This is where the elephant in the room lies. We may have had free maternity care for over a decade, but the reason it has not impacted our maternal mortality is specifically because it has not quite met the spirit of these objectives. The care provided has not always met the key standard of quality! This compromises access because being able to physically access healthcare is not a guarantee that the care is of good quality, and neither is it structured to accommodate all causes of maternal mortality, most especially when it comes to access to contraceptives and curbing unsafe abortion. The free maternity programme is not sufficiently and equitably financed to address complications that arise out of child-bearing, that require expensive interventions such as critical care, dialysis and other specialised expertise needed. This results in referrals to the higher level public health facilities for access to these specialised services. This leaves these facilities groaning in debt, threatening their sustainability.

The EPMM targets to measure progress include women having at least four antenatal care visits, that all births are attended to by skilled health personnel, that there is initiation of early routine postnatal care, that at least 60 per cent of the population is covered by Emergency Obstetric Care health facilities within two hours of travel time and that lastly, at least 65 per cent of women aged 15-49 do make their own informed and empowered decisions regarding sexual relations, contraceptive use and reproductive health care.

At country level, we must evaluate our milestones, looking at existing policies and plans to ensure they answer to the need; elevating and sustaining the quality of care; assuring equity for all, using data for action, increasing investment in maternal health, ensuring a competent and motivated health workforce, ensuring response and resilience, making commodities available, demanding accountability and facilitating research, innovation and knowledge exchange.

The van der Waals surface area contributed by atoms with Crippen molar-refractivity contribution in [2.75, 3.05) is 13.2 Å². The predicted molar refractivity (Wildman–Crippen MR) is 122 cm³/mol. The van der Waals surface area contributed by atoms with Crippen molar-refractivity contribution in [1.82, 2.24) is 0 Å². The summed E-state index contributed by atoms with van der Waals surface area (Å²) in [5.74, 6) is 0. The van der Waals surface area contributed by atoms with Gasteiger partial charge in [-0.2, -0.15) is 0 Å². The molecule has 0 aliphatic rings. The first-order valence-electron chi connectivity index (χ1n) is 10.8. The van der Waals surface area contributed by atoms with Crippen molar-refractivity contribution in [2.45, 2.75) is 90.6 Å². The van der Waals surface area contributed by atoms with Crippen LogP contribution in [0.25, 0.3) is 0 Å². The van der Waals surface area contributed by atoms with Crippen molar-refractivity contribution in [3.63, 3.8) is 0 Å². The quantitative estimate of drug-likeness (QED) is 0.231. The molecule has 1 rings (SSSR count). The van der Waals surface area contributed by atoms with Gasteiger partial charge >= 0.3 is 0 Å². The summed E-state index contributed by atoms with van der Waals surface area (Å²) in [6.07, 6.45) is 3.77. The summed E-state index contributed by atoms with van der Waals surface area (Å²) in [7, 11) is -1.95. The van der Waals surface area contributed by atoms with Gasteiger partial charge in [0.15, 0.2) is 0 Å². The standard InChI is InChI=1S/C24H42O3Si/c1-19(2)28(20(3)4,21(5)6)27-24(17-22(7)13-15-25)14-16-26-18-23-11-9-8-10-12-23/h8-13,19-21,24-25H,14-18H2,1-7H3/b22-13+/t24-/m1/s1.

Last week, key custodians of maternal health, the Kenya Obstetrical and Gynaecological Society (KOGS) in partnership with Amref Health Africa, Kenya, and USAID, under the banner of “Uongozi wa Afya Thabiti” project, came together at the 48th KOGS Annual Scientific Congress to set in motion an ambitious plan to honour the commitment to deliver on the WHO EPMM roadmap for Kenya.

The project aims to leverage on strategic partnerships to bring together all stakeholders that are committed to reducing preventable maternal and newborn deaths in Kenya, under the umbrella of the Ministry of Health, to deliver on this promise.

It is truly a moment when the stars align for the women and girls in Kenya, where the technical leaders of maternal health, the gynaecologists, are in positions of decision-making and influence: the Director General of Health; the head of the Family Division in the Ministry of Health; the CEO of the Kenya Medical Practitioners and Dentists’ Council; and even the current president of the International Federation of Obstetricians and Gynaecologists is from Kenya.

With all these key decision-makers and influencers in place, surely, we must ensure maternal health is prioritised and that we turn around the statistics for Kenya. We must commit that our mothers and newborns must live! The KOGS-AMREF-USAID partnership endeavours to bring together and build cohesion among all partners in the maternal health space so that their work is complementary and the impact magnified rather than the current state where every partner is working alone in a silo, with far less impact.

We have six years to make it count; six years to tame the situation, from 350 maternal deaths per 100,000 live births to below 70. Can we do it? Yes, we can. We just need commitment!

Dr Bosire is an obstetrician/ gynaecologist